shutterstock_228367861 What are the best cities for jobs? According to Glassdoor’s latest report, many of the 25 urban areas with the best prospects for employment are also the nation’s tech hubs. Is that a coincidence? Maybe not. The report indicated that data scientists are among the most sought-after skills in San Jose, San Francisco, and Seattle, the top three cities on the list. Solutions architects also made San Jose’s “hot jobs” list; in Seattle, meanwhile, companies are anxious to lock down UI-UX designers. Data scientists, application developers, network admins, and engineers made appearances throughout Glassdoor’s list of cities. Hot jobs in Boston and Washington, D.C, which placed fourth and fifth, included applications developers and directors of development. Austin, long considered a more laid-back alternative to San Francisco, landed just outside the top five; employers in that city most want creative directors, finance managers and solutions architects. Tech’s low unemployment rate, combined with a rising need among companies for everything from analytics to mobile apps, have made tech professionals much in demand nationwide. In light of that, it seems inevitable that tech jobs (and tech hubs) would stand out on Glassdoor’s list. As part of the report, Glassdoor included each metropolitan area’s median pay for employees, median home value, job satisfaction rating, work-life balance rating, the number of current job openings, and a few in-demand jobs. The work-life balance rating is based on at least 1,500 work-life balance reviews shared on Glassdoor over the past year, as arranged on a 5-point scale with 1.0 equaling “very dissatisfied,” 3.0 signifying "OK,” and 5.0 representing “very satisfied.” San Jose, San Francisco and Seattle all scored a work/life balance rating of around 3.5. “It is no surprise to see Californian cities leading the way on this list. From Silicon Valley and the Bay Area tech boom, to the equally dynamic economy farther south in San Diego, California has one of the tightest labor markets in the country and is home to many top companies,” Glassdoor community expert Allison Berry told Dice Insights. California cities on the list scored high in three of four other factors: hiring opportunity, job satisfaction and work-life balance. But living in a high-demand city comes with an inevitable tradeoff: the high cost of living. Berry noted that, as competition for talent grows fierce in several high-demand industries such as tech, more employers are searching for innovative ways for their employees to better balance their work schedules with a healthy life outside of the office. This includes work-from-home days, amenities like unlimited paid time off, and paid maternity or paternity leave. When it comes to finding the best city for jobs, bigger doesn’t necessarily mean better: hence the presence of mid-sized cities on the list, such as Oklahoma City and Kansas City. "These areas stand out for offering some of the greatest job prospects along with a lower cost of living that allows more employees to live comfortably," Berry noted. Oklahoma City, with a population of around 600,000 and home to startups such as Tailwind (a social network for brides-to-be) and Cage (an online collaboration tool for designers, made by BitConfused), rounded out Glassdoor’s top ten cities.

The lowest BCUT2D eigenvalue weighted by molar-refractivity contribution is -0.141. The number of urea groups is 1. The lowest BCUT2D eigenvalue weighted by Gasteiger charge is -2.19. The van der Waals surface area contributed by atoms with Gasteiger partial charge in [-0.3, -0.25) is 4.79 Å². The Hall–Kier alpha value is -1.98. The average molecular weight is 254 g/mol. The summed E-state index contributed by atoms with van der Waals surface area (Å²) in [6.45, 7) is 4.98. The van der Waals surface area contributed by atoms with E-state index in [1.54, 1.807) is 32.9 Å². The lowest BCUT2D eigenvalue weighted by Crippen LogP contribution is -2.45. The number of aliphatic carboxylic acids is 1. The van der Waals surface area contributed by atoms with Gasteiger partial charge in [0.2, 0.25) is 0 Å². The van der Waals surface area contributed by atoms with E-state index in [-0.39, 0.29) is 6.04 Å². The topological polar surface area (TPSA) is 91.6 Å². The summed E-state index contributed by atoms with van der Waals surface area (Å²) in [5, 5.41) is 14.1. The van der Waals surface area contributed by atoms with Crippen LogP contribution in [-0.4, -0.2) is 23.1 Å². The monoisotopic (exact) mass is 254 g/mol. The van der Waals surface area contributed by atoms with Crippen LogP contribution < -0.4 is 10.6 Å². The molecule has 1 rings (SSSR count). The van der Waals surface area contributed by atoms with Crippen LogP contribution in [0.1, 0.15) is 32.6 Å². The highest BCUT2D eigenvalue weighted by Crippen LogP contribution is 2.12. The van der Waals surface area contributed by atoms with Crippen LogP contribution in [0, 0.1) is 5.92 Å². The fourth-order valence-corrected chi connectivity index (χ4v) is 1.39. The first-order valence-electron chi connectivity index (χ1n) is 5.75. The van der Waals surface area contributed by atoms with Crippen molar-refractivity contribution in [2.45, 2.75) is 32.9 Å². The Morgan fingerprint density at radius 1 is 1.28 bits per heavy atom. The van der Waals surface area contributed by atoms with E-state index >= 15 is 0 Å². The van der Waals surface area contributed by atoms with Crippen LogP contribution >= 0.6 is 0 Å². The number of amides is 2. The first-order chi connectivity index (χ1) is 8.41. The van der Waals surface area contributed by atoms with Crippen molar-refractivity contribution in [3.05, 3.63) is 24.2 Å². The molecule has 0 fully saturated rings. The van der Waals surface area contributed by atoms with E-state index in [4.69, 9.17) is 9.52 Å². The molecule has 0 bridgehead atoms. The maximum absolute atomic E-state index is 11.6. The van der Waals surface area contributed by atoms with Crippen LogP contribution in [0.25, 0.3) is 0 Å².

The High Cost of Living

A look at the Bay Area demonstrates the relative steepness of living on the coast. According to the Council for Community and Economic Research, the total cost of living in San Francisco is 62.6 percent higher than the U.S. average. A recent report from SmartAsset found that residents in San Francisco need to make an eye-watering $216,219 per year (on average) in order to rent a two-bedroom apartment. Adrian Adkison, a former principal software engineer at SurveyMonkey, explained that, despite the high salaries that come with Bay Area tech jobs, cost of living is still a major issue. “Eating out and going out is notable more expensive than other cities,” he said. “If you are someone who likes to go out a few times a week, you will definitely see how San Francisco prices can eat away at your savings. The lack of good public transportation and biking culture is going to ensure that you are taking more taxis, Ubers, or Lyfts.” If you work in the Bay Area, Adkison recommends living in Oakland, where there is significantly lower rent and entertainment prices, with lots of great restaurant, bar, and entertainment options. “Given San Francisco's reluctance to act on creating more affordable housing, it's hard to see rent prices going anywhere but up. See if a company handles your transportation to work,” he said. “A lot of them either have a shuttle or will pay for it. See which companies have provided meals.” Nor is San Francisco the only city with a cost-of-living issue; in many major metropolitan areas, rent (or a mortgage) can swallow up a very hefty percentage of even the most well-compensated tech pro's paycheck. Keep that in mind when juggling job offers in two different regions or cities.